September 27, 2011 in Sports

Pac-12 notebook: QBs, RBs have been sterling

By The Spokesman-Review
 

PULLMAN – What comes first, great quarterback play or impressive receiver performance?

Thus far this year in the Pac-12, they seem to be symbiotic.

“The play of the quarterbacks, everyone notices all of them,” said Oregon coach Chip Kelly on the conference’s teleconference Tuesday. “But whenever your quarterbacks are playing well, it’s because you probably have a good group of guys you’re throwing to.”

And the conference’s quarterbacks are playing well, holding down eight of the top 38 spots in the NCAA’s current efficiency ratings. Two of those are guys who started the season as backups, Washington State’s Marshall Lobbestael and UCLA’s Richard Brehaut.

“They’re unbelievable right now,” Washington coach Steve Sarkisian said of the conference’s quarterbacks. “Just get the conference stats and look at the passing efficiency numbers that are going on in this conference. The touchdown passes, the completion percentages, the yards.

“It’s what once was the Pac-8 and the Pac-10 and now the Pac-12 has been known for, and that’s the quarterback play. I think it’s holding true again this year.”

But a good quarterback can be made to look average if his receivers can’t get open. So the conference coaches have been smart enough to surround their stars with receivers oozing ability.

“Guys recruit talent around quarterbacks,” Sarkisian said of his Pac-12 peers. “They recruit talented quarterbacks. And they have schemes and they know how to attack. It’s all of that coming together and, ultimately, guys playing well at the position.”

And Kelly thinks that’s why the conference’s passers have taken another step this season. Teams like Arizona, Washington, USC, ASU and Washington State don’t just have a single strong receiver, they have a whole stable of them.

“It’s a good group of receivers, it’s not just one,” Kelly said. “It’s not just, ‘Hey, let’s go double him and not cover one,’ because they’ve got a couple of really good guys.

“The overall talent at the receiver position in this league is pretty good right now.”

And young.

The top four receivers in yards per game are all sophomores, including, in order: WSU’s Marquess Wilson, who leads the nation; Keenan Allen of California, USC’s Robert Woods and Colorado’s Paul Richardson. The four have touchdown catches this year of, respectively, 80, 90, 57 and 78 yards.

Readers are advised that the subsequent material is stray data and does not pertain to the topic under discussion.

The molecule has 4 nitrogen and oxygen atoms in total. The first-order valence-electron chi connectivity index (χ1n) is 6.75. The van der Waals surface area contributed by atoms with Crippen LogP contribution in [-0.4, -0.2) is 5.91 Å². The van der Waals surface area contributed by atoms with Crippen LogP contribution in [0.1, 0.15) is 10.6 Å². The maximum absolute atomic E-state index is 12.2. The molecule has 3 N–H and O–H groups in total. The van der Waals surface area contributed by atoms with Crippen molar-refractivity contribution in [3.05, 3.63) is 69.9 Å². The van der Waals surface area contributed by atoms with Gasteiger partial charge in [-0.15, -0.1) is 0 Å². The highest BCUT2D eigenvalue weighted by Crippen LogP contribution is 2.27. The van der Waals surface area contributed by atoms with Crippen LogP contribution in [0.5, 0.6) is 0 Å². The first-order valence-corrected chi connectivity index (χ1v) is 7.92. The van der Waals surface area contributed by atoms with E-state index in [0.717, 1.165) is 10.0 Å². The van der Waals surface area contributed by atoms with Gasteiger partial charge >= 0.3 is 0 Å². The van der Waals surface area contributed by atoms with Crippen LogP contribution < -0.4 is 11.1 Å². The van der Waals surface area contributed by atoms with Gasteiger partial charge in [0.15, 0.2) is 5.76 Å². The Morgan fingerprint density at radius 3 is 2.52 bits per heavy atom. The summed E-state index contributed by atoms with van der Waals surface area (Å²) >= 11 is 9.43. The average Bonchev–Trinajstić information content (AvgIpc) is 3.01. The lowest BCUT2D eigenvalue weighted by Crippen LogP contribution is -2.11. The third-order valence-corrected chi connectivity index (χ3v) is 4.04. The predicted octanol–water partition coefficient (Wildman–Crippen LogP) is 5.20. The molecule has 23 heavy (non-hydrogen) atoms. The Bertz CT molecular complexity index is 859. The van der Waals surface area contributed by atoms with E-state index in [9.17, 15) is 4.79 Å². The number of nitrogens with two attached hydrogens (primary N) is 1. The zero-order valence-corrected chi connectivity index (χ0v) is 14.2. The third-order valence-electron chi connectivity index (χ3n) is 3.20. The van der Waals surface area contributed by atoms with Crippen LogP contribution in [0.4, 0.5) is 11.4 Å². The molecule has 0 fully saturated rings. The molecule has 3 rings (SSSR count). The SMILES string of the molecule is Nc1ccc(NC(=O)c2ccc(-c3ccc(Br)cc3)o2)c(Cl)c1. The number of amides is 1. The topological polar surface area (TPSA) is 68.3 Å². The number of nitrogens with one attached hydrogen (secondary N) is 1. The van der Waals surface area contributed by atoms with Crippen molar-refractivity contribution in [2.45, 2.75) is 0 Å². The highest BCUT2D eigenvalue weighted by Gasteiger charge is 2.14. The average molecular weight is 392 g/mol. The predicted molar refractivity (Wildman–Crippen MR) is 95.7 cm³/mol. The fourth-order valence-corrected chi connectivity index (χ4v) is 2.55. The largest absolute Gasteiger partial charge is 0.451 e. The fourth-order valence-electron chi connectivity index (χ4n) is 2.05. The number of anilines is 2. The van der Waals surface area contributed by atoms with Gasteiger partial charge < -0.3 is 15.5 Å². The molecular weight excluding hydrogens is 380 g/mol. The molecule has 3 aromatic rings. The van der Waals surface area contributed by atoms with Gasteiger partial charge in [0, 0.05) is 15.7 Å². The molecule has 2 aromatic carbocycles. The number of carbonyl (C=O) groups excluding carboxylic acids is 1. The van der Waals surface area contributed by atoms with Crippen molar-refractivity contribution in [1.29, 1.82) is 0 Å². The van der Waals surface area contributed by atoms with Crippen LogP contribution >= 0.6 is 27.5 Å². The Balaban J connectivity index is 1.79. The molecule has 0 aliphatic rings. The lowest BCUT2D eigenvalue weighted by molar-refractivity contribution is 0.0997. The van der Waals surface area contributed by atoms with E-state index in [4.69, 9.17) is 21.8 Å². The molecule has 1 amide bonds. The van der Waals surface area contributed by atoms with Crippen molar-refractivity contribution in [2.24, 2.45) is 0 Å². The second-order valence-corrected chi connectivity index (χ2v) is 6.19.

Kelly’s Ducks face one of those guys, Allen, this week. And what he and his teammates can do had Kelly seemingly shaking his head.

“They’re pretty good,” Kelly said with a laugh. “You look at that opening drive (against UW) when it’s what, third-and-15 and all of sudden it’s 90 yards going the other way, a touchdown with Keenan (Allen).”

Four from the Pac-12

1. The Stanford Cardinal are ranked sixth in the nation. But even their coach, David Shaw, isn’t sure how good they can be. “It all boils down to how we prepare, how we practice and how we play,” Shaw said. “We’ve played well, but we have not played our best football this season.” Despite that, he thinks there is a chance they can be really good. “We’ve shown flashes,” of being dominant, he said, “but this is a week-by-week world we live in and the only thing that matters is how good we can be this week.”

2. LaMichael James may not be the biggest guy in the world, but according to Kelly, he certainly plays big. “He’s a lot more physical than I think some people give him credit for,” Kelly said, “because he’s 5-(foot)-9. He can pack a punch.” James may be able to move a pile, but his speed has resulted in 613 yards on just 65 carries this season, a 9.4 yards-per-carry average.

3. How confident are the Arizona State Sun Devils following their 43-22 win over USC last Saturday, the first they’ve had over the Trojans this century? “We played pretty well against USC, so obviously, when you win a game like that against a traditional, great program like that, it gives you confidence,” coach Dennis Erickson said. But such a feeling is ethereal. “It depends on the week,” Erickson said. “Things change every week. … But any team after a win, their confidence level goes up.”

4. It’s been a tough stretch for the Arizona Wildcats. They’ve lost three consecutive games to top-10 teams, two of those at home. Now they travel to USC, a team coming off its first loss of the season. Is there any hope in Tucson? “You can’t look at the scoreboard,” said UA coach Mike Stoops. “You have to play each play to get better. That’s our hope (that) these games will make us better later on down the road and hopefully this week against USC.”


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